“It’s a continuation of what they started earlier in the year,” Mr. Wrzesnewskyj said. “It’s par for the course with this government, they seem to want to offload as much as possible.”

Filling Labour Needs?

One of the crucial problems for many is that even those applicants who have the necessary one-year experience in one of the 38 occupations, or who have been living legally in Canada for one year as a temporary foreign worker or international student, will find they still need to fulfill Canada’s point system. A challenge, say many employers, because the point system is skewed against the very workers these instructions target.

“It doesn’t really do a lot for us because those people are still going to run into the point system where you have to score 67 points out of 100 and the majority of points are given for post-secondary education and efficiency in the languages. Nothing is really given for trade qualifications specification,” said Michael Atkinson, president of the Canadian Construction Association. “So we find that the current point system discriminates against the kind of trades and skills we need in the country.”

Mr. Atkinson said they are seeking a meeting with Mr. Kenney as well as with Human Resources Minister Diane Finley, to advocate for a lower points target because despite the economic downturn, Canada’s looming trades shortage will persist.

“When you look at our demographics, quite frankly, our labour pool is not going to increase except for immigration,” Mr. Atkinson said. “This is a long term challenge that we have, it’s not short-term. It’s not going to be impacted all that much by swings in market demand.”

Of the 38 occupations there are about nine related to the healthcare sector, a move that so far has been well received.

“Any moves that we can make to facilitate addressing a very, very serious need is good and we applaud this latest step,” said Pamela Fralick, president of the Canadian Healthcare Association. “Obviously one of the key gaps that we see moving forward is in the nursing profession, and this has been covered off by the list, and a number of other professions as well.”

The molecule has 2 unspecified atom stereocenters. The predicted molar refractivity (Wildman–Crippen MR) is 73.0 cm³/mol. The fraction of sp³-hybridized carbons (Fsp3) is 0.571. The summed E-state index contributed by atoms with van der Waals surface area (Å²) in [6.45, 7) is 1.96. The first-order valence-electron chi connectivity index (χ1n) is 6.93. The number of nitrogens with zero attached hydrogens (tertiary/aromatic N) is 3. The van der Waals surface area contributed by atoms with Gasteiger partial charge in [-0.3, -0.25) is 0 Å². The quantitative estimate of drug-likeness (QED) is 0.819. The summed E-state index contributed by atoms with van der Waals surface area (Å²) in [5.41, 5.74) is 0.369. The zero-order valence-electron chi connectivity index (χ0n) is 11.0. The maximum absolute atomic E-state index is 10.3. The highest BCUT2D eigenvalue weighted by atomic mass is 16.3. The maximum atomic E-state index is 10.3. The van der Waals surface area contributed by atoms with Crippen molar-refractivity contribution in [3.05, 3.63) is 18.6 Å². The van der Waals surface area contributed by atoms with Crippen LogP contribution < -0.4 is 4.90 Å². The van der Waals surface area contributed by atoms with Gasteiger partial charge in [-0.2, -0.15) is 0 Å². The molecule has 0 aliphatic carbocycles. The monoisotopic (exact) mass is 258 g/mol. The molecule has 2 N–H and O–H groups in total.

However Ms. Fralick also listed off several concerns, including the troublesome issue of credential recognition and upholding a high standard of education and training.

“We all feel very strongly that Canada does have to become more self-sufficient, while this is a good move this is not the answer,” Ms. Fralick said. “What are we doing to bolster our capacity domestically to produce health professionals?”

Further to this, Ms. Fralick said that “ethical recruitment” is a central concern in the healthcare sector and that Canada should be careful not to disadvantage other countries. For example, she said, the largest population of South African-trained physicians outside of South Africa is in the province of Saskatchewan.

“That’s a big issue on the horizon, so of course self-sufficiency is the response to that,” Ms. Fralick said.

Just how many immigrants Canada’s system should accommodate, also remains a contentious issue with many saying more is not always better. As such, some are questioning the government’s rationale for the new instructions, and the announced target to welcome up to 265,000 new permanent residents in 2009.

“While countries such as the United Kingdom and Australia are talking about taking fewer immigrants, our planned numbers for 2009 are on par with last year and are among the highest for this country over the past 15 years,” Mr. Kenney said on Friday.

This 15-year trend is exactly what’s been worrying University of Toronto economics professor David K. Foot, who said the government should focus solely on eliminating the backlog before opening up new doors.

“We raise immigration levels now [and] we’ve got a double challenge,” Mr. Foot said. “We’ve got the competition with the children of the boomers with the echo generation, and we’ve got an economy sliding into a recession, and maybe quite a deep recession, so the timing of this release I think is rather unfortunate.”

Up until the 1990s, Canada’s immigration intake was inversely proportional to the unemployment rate, which Mr. Foot said was a very sensible policy that has been broken.

“And I would once again argue for lower immigration levels at this time,” he said.